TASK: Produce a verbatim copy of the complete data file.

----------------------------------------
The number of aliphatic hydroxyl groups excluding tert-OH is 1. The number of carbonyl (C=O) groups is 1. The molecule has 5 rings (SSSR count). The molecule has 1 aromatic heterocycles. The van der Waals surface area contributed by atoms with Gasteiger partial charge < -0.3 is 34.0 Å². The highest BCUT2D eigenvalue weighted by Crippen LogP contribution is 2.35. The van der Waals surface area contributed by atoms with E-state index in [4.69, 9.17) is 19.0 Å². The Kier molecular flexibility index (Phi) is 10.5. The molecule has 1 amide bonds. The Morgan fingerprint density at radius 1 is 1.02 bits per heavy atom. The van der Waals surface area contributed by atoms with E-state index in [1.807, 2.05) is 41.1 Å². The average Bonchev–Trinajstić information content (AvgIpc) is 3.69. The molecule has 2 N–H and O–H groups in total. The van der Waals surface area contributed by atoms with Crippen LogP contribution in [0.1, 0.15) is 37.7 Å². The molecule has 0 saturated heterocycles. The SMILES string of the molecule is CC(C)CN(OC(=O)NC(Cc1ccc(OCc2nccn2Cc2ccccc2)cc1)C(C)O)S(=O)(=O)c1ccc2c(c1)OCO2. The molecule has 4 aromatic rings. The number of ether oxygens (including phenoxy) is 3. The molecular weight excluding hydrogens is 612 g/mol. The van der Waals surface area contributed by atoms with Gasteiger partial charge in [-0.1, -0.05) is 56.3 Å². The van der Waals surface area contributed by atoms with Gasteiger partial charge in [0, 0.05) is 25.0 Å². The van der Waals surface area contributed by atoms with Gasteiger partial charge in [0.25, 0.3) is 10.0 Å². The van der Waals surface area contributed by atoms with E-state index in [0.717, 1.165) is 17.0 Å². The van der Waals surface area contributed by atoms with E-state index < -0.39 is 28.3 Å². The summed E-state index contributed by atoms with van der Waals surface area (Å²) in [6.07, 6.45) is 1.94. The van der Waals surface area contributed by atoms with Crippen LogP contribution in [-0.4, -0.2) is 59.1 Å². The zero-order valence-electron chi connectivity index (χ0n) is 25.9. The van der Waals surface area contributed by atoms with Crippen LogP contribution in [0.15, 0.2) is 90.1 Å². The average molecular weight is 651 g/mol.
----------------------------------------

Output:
The number of aliphatic hydroxyl groups excluding tert-OH is 1. The number of carbonyl (C=O) groups is 1. The molecule has 5 rings (SSSR count). The molecule has 1 aromatic heterocycles. The van der Waals surface area contributed by atoms with Gasteiger partial charge < -0.3 is 34.0 Å². The highest BCUT2D eigenvalue weighted by Crippen LogP contribution is 2.35. The van der Waals surface area contributed by atoms with E-state index in [4.69, 9.17) is 19.0 Å². The Kier molecular flexibility index (Phi) is 10.5. The molecule has 1 amide bonds. The Morgan fingerprint density at radius 1 is 1.02 bits per heavy atom. The van der Waals surface area contributed by atoms with E-state index in [1.807, 2.05) is 41.1 Å². The average Bonchev–Trinajstić information content (AvgIpc) is 3.69. The molecule has 2 N–H and O–H groups in total. The van der Waals surface area contributed by atoms with Crippen LogP contribution in [0.1, 0.15) is 37.7 Å². The molecule has 0 saturated heterocycles. The SMILES string of the molecule is CC(C)CN(OC(=O)NC(Cc1ccc(OCc2nccn2Cc2ccccc2)cc1)C(C)O)S(=O)(=O)c1ccc2c(c1)OCO2. The molecule has 4 aromatic rings. The number of ether oxygens (including phenoxy) is 3. The molecular weight excluding hydrogens is 612 g/mol. The van der Waals surface area contributed by atoms with Gasteiger partial charge in [-0.1, -0.05) is 56.3 Å². The van der Waals surface area contributed by atoms with Gasteiger partial charge in [0, 0.05) is 25.0 Å². The van der Waals surface area contributed by atoms with Gasteiger partial charge in [0.25, 0.3) is 10.0 Å². The van der Waals surface area contributed by atoms with E-state index in [0.717, 1.165) is 17.0 Å². The van der Waals surface area contributed by atoms with E-state index < -0.39 is 28.3 Å². The summed E-state index contributed by atoms with van der Waals surface area (Å²) in [6.07, 6.45) is 1.94. The van der Waals surface area contributed by atoms with Crippen LogP contribution in [-0.4, -0.2) is 59.1 Å². The zero-order valence-electron chi connectivity index (χ0n) is 25.9. The van der Waals surface area contributed by atoms with Crippen LogP contribution in [0.15, 0.2) is 90.1 Å². The average molecular weight is 651 g/mol.